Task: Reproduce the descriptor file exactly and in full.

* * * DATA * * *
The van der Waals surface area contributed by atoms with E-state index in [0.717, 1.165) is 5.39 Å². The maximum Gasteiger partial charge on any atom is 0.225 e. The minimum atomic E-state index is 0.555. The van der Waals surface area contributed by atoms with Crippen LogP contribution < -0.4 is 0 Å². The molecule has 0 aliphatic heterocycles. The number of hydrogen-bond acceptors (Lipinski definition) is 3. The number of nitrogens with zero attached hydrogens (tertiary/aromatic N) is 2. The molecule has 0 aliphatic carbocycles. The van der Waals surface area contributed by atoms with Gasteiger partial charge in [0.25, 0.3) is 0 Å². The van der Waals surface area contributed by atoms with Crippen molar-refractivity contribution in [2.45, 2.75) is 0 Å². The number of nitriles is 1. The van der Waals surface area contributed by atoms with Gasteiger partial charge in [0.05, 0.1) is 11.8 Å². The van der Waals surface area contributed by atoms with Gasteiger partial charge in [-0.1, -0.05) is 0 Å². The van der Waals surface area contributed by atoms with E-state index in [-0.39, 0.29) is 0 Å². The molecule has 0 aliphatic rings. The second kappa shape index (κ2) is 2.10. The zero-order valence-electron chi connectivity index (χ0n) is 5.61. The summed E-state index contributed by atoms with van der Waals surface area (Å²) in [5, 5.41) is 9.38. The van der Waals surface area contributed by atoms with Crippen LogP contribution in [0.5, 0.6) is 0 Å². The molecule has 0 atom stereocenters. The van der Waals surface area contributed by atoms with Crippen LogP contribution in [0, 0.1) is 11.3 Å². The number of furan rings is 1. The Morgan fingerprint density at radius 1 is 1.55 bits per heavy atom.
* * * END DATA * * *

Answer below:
The van der Waals surface area contributed by atoms with E-state index in [0.717, 1.165) is 5.39 Å². The maximum Gasteiger partial charge on any atom is 0.225 e. The minimum atomic E-state index is 0.555. The van der Waals surface area contributed by atoms with Crippen LogP contribution < -0.4 is 0 Å². The molecule has 0 aliphatic heterocycles. The number of hydrogen-bond acceptors (Lipinski definition) is 3. The number of nitrogens with zero attached hydrogens (tertiary/aromatic N) is 2. The molecule has 0 aliphatic carbocycles. The van der Waals surface area contributed by atoms with Gasteiger partial charge in [0.25, 0.3) is 0 Å². The van der Waals surface area contributed by atoms with Crippen molar-refractivity contribution in [2.45, 2.75) is 0 Å². The number of nitriles is 1. The van der Waals surface area contributed by atoms with Gasteiger partial charge in [0.05, 0.1) is 11.8 Å². The van der Waals surface area contributed by atoms with Gasteiger partial charge in [-0.1, -0.05) is 0 Å². The van der Waals surface area contributed by atoms with E-state index in [-0.39, 0.29) is 0 Å². The molecule has 0 aliphatic rings. The second kappa shape index (κ2) is 2.10. The zero-order valence-electron chi connectivity index (χ0n) is 5.61. The summed E-state index contributed by atoms with van der Waals surface area (Å²) in [5, 5.41) is 9.38. The van der Waals surface area contributed by atoms with Crippen LogP contribution in [0.5, 0.6) is 0 Å². The molecule has 0 atom stereocenters. The van der Waals surface area contributed by atoms with Crippen LogP contribution in [0, 0.1) is 11.3 Å². The number of furan rings is 1. The Morgan fingerprint density at radius 1 is 1.55 bits per heavy atom.